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In the Israeli military court system, the “defendant” category includes Palestinians from all walks of life. All Palestinian residents of the West Bank and Gaza are potential defendants, since all are subject to the jurisdiction of this court system. And hundreds of thousands have been actual defendants, among a population that now numbers 3.6 million.2 There are no Wrm Wgures of the number of people who have been prosecuted in the military courts since 1967.3 But according to a widely acknowledged rule of thumb, approximately 50 percent of Palestinians who are arrested are released or administratively detained without charges, and the other 50 percent are charged with crimes and prosecuted. Approximately 813,000 Palestinians were arrested between 1967 and 1993.4 Within that period, during the Wrst intifada (1987–93), at least 20,000 to 25,000 were arrested every year, the highest per capita incarC h a p t e r 7 Political Subjects, Legal Objects Defendants The military court system is a part of our lives as Palestinians. The Israelis have been successful in shifting our struggle from the political arena to the courts. A former prisoner Prison will bring us together. Raymonda Tawil, Women Prisoners in the Prison Country1 185 186 ETHNOGRAPHY OF THE MILITARY COURT SYSTEM ceration rate in the world at that time.5 In 1994 and 1995, the start of the Oslo Accords, arrest rates declined to approximately 6,000 per year. Between 1996 and September 2000, the annual average varied from 1,200 to 3,600.6 Between September 29, 2000 (the start of the second intifada) and September 2002, approximately 15,000 were arrested.7 Hence, applying the rule of thumb, the estimated number of prosecutions since 1967 would be in the neighborhood of half a million. The magnitude of these numbers in relation to the size of the population illuminates the carceral nature of Israeli military rule in the West Bank and Gaza. The kinds of activities that have been criminalized by the military and emergency laws used to govern Palestinians include not only violence but anything the authorities deem menacing to security or disruptive of order. Even the most basic aspirations and “normal” activities—education, marriage, work, health care, movement—have been regulated by punitive laws that impose criminal sanctions for breaches and violations. As Uri Savir, a leading Israeli political Wgure, observes: “In the course of the . . . occupation almost every third Palestinian in the territories had at some time or another been imprisoned or detained, and the population as a whole had suVered great humiliation at our hands.”8 Carceralism is the term I use to describe Israeli rule over Palestinians in the West Bank and Gaza because it captures the fact that they are treated collectively as suspect and punishable and are imprisoned, literally in that thousands or tens of thousands are in prison at any given time, and equally literally in that, like prisoners, they are “unfree.”9 The military court system is an institutional centerpiece of this carceralism, part of a broader array of governing institutions and practices in which Palestinians are enmeshed and tracked in grids of surveillance, subjected to restrictive codes of conduct and interaction, physically immobilized through the use of permits, closures, curfews, checkpoints, and walls, and incarcerated in huge numbers.10 This chapter addresses the carceral nature of government in the West Bank and Gaza as it aVects and is perceived by Palestinians who are prosecuted in the military court system. However, it is impossible to understand Palestinian defendants’ perspectives on the court system without extending the scope of analysis to consider the impact of military occupation on Palestinian society at large and resistance against it. Palestinian resistance has a history and takes many forms, but it has been and remains a valorized as well as dangerous endeavor to contest protracted military occupation and statelessness. The Structural Violence of Occupation The concept of structural violence connotes the institutionalization of conditions in which deprivations, injuries, restrictions, and losses are sustained , routinized, and pervasive. Structural violence has diVerent and uneven impacts on individuals (e.g., by gender, age, class, locale, and so on) but nevertheless generates common and collective experiences that can be described as “social suVering.” Arthur Kleinman explains, “SuVering, in this anthropological perspective, is the eVect of the social violence that social orders—local, national, global—bring to bear on people .”11 For Palestinians living under military occupation, like other communities subjected to repressive and discriminatory rule, both structural...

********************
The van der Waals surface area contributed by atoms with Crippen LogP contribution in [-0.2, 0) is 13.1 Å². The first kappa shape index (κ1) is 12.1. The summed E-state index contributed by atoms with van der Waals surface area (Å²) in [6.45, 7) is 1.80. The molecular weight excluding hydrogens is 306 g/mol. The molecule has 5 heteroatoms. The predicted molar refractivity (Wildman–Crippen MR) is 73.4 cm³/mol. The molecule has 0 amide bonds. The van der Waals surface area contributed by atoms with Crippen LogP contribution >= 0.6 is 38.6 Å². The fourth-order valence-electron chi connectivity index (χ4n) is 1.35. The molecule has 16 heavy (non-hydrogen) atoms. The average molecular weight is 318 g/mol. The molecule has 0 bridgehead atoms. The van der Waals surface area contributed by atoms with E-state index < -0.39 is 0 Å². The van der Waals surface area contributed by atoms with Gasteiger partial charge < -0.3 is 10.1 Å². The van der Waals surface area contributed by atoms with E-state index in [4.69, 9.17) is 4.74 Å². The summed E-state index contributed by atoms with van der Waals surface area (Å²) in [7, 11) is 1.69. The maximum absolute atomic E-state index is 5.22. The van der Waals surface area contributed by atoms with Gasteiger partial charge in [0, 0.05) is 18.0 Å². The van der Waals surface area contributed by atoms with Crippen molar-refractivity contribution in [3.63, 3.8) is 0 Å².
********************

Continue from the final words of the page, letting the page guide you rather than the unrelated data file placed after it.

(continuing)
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MARC Record
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